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insurance for employee vehicles / importance of contract with employees and independent contractors May 30, 2017

KEN KIRSCHENBAUM, ESQ
ALARM - SECURITY INDUSTRY LEGAL EMAIL NEWSLETTER / THE ALARM EXCHANGE
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insurance for employee vehicles / importance of contract with employees and independent contractors
May 30, 2017
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insurance for employee vehicles from May 24, 2017 article
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 Ken, 
    Damages caused to others by your employees driving their own vehicle while in the course of working for you can be covered by Hired & Non-Owned Liability (HNOL) coverage.  This is an expensive coverage normally included on a company’s Commercial Auto policy for under $200/year total, although it can also be added to many General Liability policies for a bit more if a company doesn’t have a Commercial Auto policy. 
We recommend it to our customers.  It’s an easy-to-get coverage that you don’t think about until you need it, and then you’ll really need it (HNOL average payout is over $100k).  Thanks for  highlighting it here.
Thanks,
Larry St John, CIC
Eclipse Marketing & Insurance Services
lstjohn@eclipseinsurance.com
707.469.6776 x102
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Ken
    The SARRG policy does cover non owned autos when the alarm company is accused of having liability. Employment records are essential to any defense of these claims. Real records, not diner napkin notes. If you're employee is per day, or sub-contractor and is wearing your uniform at the time of the accident and was off duty or not working for you, you will get sued; guaranteed. 
Bart A. Didden, Claims Administrator
 SARRG 
866-315-3838,
info@securityamericarrg.com. 
http://www.securityamericarrg.com 
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importance of contract with employees and independent contractors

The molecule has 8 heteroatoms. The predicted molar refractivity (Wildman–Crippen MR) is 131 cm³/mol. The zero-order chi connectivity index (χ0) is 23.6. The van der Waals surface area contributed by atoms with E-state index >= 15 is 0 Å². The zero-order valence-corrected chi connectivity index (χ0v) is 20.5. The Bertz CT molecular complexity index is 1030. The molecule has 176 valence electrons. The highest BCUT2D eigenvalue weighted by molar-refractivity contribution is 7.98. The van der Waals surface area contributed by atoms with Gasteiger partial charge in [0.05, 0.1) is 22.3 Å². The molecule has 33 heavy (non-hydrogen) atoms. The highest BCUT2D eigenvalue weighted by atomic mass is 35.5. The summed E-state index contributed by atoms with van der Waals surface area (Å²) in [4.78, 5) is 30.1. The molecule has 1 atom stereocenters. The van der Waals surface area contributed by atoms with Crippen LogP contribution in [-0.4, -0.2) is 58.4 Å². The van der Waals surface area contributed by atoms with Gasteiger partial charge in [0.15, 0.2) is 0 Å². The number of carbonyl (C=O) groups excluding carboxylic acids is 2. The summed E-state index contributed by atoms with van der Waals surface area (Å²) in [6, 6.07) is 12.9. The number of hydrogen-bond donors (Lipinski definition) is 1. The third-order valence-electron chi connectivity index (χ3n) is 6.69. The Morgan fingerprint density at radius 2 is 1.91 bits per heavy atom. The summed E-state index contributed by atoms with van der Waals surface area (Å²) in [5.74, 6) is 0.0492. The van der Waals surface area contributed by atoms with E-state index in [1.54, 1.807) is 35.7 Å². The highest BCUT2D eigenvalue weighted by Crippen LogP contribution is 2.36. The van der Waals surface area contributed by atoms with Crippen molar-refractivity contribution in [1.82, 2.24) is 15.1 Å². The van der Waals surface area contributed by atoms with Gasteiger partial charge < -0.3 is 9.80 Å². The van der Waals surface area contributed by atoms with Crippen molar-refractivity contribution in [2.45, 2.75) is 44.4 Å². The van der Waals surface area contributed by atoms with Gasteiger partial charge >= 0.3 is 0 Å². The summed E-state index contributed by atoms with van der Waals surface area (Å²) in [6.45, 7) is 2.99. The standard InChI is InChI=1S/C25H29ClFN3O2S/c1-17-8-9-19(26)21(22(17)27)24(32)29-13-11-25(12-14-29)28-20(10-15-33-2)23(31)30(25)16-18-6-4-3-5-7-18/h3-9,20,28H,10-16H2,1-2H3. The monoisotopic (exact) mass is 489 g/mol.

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Ken,
    Here is a situation that you may want to use for your daily blog.
    I had an interesting occurrence the other day.  It had nothing to do with the Alarm Industry but it points out the importance of written agreements.
    The “technician” from my pool cleaning company called to let me know that he is “starting his own pool cleaning service.”  He let me know that he could do the work for $120 per month as opposed to the $150 that I am now paying.  He went on to say that if I paid him 12 months in advance I could get a whole year of cleaning for just $900. 
    Many people would jump at the opportunity to save over 33% on this service, but I am a bit skeptical and I work in an industry that is dependent on recurring revenue.  I called the pool cleaning company to inquire.  They were aware that he was contacting their customers and told me that they were “getting a lawyer.”  I said “I am sure that this violates his Employment/Contractor Agreement” and they told me that he was an ‘independent contractor’ and that they didn’t have any written agreement.  I started to let them know that in my opinion he was tortuously interfering with their contract with me but I realized that I never signed an agreement with them.
    I have been using this pool cleaning company for nearly ten years and I pay them nearly $2,000 per year.  If they have a 50% margin on pool cleaning my “value” to them has been at least $12,000.  I will be sticking around because I prefer the reliability of a brick and mortar service provider over a one man show, but how many customers are going to leave.  Ken can tell us what the pool cleaning company’s remedies are but, absent any written agreements they may have a hard time preserving their customer relationships.  If he is successful at poaching just ten customers, that  may result in a long term loss of over $100,000. 
    This is another industry, but how many security companies fail to maintain agreements with their customers, employees, ‘independent contractors?’  If you look very closely at the term “independent contractor” you will notice that, buried in the second word, is the word “contract.”  It would seem to me that if someone is doing work for you as a “contractor,” you may want to have them sign a “contract.” 
 Mitch Reitman
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Response
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    The employer in your scenario could and should have protected himself with an Employment Agreement and Subcontractor Agreement, both of which would prohibit soliciting customers and competing.
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Ken Kirschenbaum,Esq
Kirschenbaum & Kirschenbaum PC
Attorneys at Law
200 Garden City Plaza
Garden City, NY 11530
516 747 6700 x 301
ken@kirschenbaumesq.com
516 747 6700
www.KirschenbaumEsq.com
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